4. Competitive pricing – Microsoft made the smart decision with the 360 generation to give the console a lower than profitable price, and make the money back through (pricey)accessories, Xbox Live Gold subscriptions, and Marketplace content. Ideally a range of $200-$500 for any variation of console types would be awesome. The lowest range supporting the base needs to run games properly with maybe low built-in storage, and the high-end of course having everything.
  5. x86-64 architecture – It’s how PCs operate on, the PS4 will operate on, and hopefully the next Xbox. Having the same architecture should ideally make it easier to develop games, where games can be deployed faster, with less issues, and more time could be focused on improving the games. Would also make sense if it will truly have more cross-platform integration with Windows itself.
  6. Fuller integration with Windows – I’d like to see more games capable of cross-platform play with Windows PC users, easily hook up or stream content from your PC to your Xbox (either wirelessly or through a cord), and a true “buy once, play anywhere” that is not crippled by only working on certain platforms or only working on just one platform period. I’m also hoping to see SmartGlass be used further in games too.
  7. Improved hardware – Goes without saying of course. It’d be nice to avoid the Red Ring of Death issues that plagued the early generation of Xbox 360s. I’m hoping to see a low power standby state, and low noise output from the console.
  8. Reduction of Xbox Live Gold price – Now that there are more Xbox users than ever, perhaps it’s time Microsoft could lower the price of Xbox Live Gold. Now I no budget analyst, but I’d like to think that Microsoft can make more revenue by lowering the price of Gold across the board and see more people pay in.

What I don’t want to see:

  1. A radical new game controller – It seems like most people like the Xbox controller for it’s ergonomics and whatnot. The d-pad is it’s only weak point that should be fixed. Maybe a charging port with an internal battery, though I guess not everyone would be a fan of that idea. But please no mini-screen on the controller. I do not see it offering much significant utility, and it will only shorten the controller’s battery life and make it ridiculous to use if the screen ever gets damaged. The use of another screen should only be optional with SmartGlass.
  2. Avatars – I always thought avatars looked kind of dumb. Not Xbox specifically, but in general. The idea of interacting in a ‘3D’ world on your console seems kind of dumb, but maybe there just hasn’t been enough work towards it. Case in point: the proposed Avatar Arcade that never got off the ground. I don’t think it will make it to the new Xbox either. It also seems to deviate away from Microsoft’s Metro (or Modern) philosophy of keep things simple and minimalistic, and avoiding skeuomorphism. I know it’ll suck for people that already bought into decorating and accessorizing their Avatars, but we need to move on. Or at least design better looking ones. I wouldn’t mind a flat 2D version that looked much better.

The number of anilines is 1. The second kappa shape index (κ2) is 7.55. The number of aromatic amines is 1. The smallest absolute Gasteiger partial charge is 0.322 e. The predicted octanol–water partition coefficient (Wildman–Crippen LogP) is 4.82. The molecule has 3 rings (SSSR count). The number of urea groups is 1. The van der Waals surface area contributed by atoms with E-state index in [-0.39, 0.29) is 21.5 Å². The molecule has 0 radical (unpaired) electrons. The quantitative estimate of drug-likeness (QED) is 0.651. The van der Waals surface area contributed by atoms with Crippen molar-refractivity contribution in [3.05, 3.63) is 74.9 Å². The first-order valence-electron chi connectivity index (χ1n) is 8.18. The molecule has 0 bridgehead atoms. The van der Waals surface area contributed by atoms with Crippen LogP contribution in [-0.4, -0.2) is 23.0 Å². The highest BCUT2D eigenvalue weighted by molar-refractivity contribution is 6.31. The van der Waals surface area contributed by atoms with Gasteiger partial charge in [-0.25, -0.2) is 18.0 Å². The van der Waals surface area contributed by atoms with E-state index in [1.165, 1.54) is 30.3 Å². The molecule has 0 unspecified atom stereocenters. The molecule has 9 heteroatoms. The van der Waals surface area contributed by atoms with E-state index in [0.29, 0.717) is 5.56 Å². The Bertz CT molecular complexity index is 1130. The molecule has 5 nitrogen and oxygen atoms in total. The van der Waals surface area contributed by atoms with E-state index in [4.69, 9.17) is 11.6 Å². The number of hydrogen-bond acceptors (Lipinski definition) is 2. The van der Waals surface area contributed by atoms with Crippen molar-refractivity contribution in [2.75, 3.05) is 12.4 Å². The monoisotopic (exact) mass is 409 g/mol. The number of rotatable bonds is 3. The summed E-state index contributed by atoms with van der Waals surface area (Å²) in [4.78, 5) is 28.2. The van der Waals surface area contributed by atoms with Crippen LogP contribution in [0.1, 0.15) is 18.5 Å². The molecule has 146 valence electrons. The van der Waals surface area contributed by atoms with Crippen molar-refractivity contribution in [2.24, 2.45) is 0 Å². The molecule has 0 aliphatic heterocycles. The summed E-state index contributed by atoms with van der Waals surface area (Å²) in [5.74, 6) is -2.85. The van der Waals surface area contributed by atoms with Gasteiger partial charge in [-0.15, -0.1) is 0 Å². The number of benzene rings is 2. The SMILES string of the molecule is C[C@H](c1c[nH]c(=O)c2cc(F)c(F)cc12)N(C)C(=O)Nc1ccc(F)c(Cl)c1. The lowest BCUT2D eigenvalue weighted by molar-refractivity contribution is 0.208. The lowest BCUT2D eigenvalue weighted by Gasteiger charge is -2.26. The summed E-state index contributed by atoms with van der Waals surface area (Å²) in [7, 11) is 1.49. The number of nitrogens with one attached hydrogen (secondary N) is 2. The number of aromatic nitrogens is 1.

3. Always online for DRM verification – It seems these rumors are already scrapped but we’ll see. If the PS4 isn’t doing it (which it doesn’t seem), then neither should Xbox for sure. Game companies need to use better methods than always online to play, because it’s pretty obvious that Internet will never be a constant element that will always work. If I can’t play because some online company can’t verify me, then I’m going to find alternatives. EA’s recent SimCity game has had many issues relating to going that route.

So much for IE9’s tab recovery

IE9 claims to have tab recovery features yet in my personal experience, 9 times out of 10, the tab recovery feature does NOT work.

My HP Pavilion 363-2000 NR machine loves to conk out as soon as I move the laptop just slightly in the air while the screen is open if I move it too quick. Why? Because it’s crappy. It reboots up with a Windows Error Recovery screen and as soon I load back my desktop, I open IE9 to see this:

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I see my Bing homepage all right. But I do not get the tab recovery I expect from IE9. That means I have to hunt for every site I had opened before and that’s pretty darn ridiculous to keep track of.

When I load up Firefox however, I get a much better result.

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Firefox does a much better job as you can see.

I’m not certain if IE10 fixes the tab recovery problems, but if it doesn’t, I’d be pretty tempted to just switch browsers because this is ridiculous. I wouldn’t post about this if this wasn’t something I see super frequently.

UPDATE: Not only does IE9 fail to open up the prompt to show me everything I lost, but it doesn’t have ANY website history prior to the crash! The only history I have is my homepage, for the history in “Today”. I’m not sure how IE9 saves history, but the fact it can’t recall any of the sites I was on prior to the crash is super stupid.